“Now that’s the Right Kind of Yes Man.”
The words spilled out of my mouth with pride and excitement as I watched my friend nervously approach his longtime role model, having just spotted him entering the café we were sitting in that sunny Saturday afternoon.
For my friend, this man was a local celebrity of sorts, someone he admired on Instagram for years because of his distinct imprint on San Francisco’s biking community. My friend, who is an avid bike enthusiast himself, was visibly apprehensive to walk up to him, but the rest of us at the table emphatically encouraged him to bite the bullet and just go for it.
He could have easily cowered and said, “No.” Instead he did the right thing and said, “Yes.”
To our delight, the man appreciated our friend saying hello and even invited him to check out his company’s work space sometime to talk shop over some beers. Score! My friend was happy that he mustered the courage to say something, having forged a new friendship with none of the regret that wallflowers on the sidelines know all too well.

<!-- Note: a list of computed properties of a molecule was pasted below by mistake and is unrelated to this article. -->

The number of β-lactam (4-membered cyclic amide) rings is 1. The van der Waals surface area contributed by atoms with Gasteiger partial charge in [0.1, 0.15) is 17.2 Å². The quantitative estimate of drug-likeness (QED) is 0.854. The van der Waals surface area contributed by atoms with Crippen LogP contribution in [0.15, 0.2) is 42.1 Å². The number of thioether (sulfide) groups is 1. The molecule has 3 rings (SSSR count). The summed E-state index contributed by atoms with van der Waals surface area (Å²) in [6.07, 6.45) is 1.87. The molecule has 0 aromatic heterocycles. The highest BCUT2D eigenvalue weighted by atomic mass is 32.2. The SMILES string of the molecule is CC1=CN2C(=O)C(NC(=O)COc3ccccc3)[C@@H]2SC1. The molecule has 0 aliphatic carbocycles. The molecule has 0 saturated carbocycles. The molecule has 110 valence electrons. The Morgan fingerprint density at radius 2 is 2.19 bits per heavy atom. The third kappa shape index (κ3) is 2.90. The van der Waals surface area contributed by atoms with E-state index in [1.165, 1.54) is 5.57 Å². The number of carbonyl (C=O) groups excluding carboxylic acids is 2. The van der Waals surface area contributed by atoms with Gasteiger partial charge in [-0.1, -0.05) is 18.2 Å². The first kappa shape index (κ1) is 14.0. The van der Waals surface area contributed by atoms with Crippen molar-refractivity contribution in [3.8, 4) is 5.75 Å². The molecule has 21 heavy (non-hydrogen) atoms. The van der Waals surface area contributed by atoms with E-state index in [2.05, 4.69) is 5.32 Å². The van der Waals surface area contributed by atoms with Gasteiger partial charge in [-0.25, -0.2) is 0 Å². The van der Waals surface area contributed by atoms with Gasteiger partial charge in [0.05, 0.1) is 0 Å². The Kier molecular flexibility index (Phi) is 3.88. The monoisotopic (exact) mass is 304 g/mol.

We never know what the outcome will be when we put ourselves out there in potentially awkward or uncomfortable social situations, and that uncertainty can be paralyzing to many among us. Anyone who’s ever asked out a date to prom, approached someone at a bar or shown up to a party alone can relate.
As intimidating as it may be, it’s important for all of us to embrace these situations with trust in our open hearts. If we don’t allow ourselves to be vulnerable, how will we ever know true connection? At the end of the day, isn’t human-to-human connection what life and fulfillment are really all about? I think it is.
Next time you find yourself in a similar spot, teetering back and forth in your head between action and inaction, think of all the positive potential outcomes that could come from doing something out of your comfort zone. More often than not, you’ll find that saying, “Yes” will only expand your comfort zone, bringing you closer to your fullest potential. Now who wouldn’t want that?
Guest Author Chris Macdonald is interested in human behavior and positive psychology. He studied Public Communication and Mandarin in college, which came in useful when he studied abroad in China.
Traffic light on green image courtesy of Shutterstock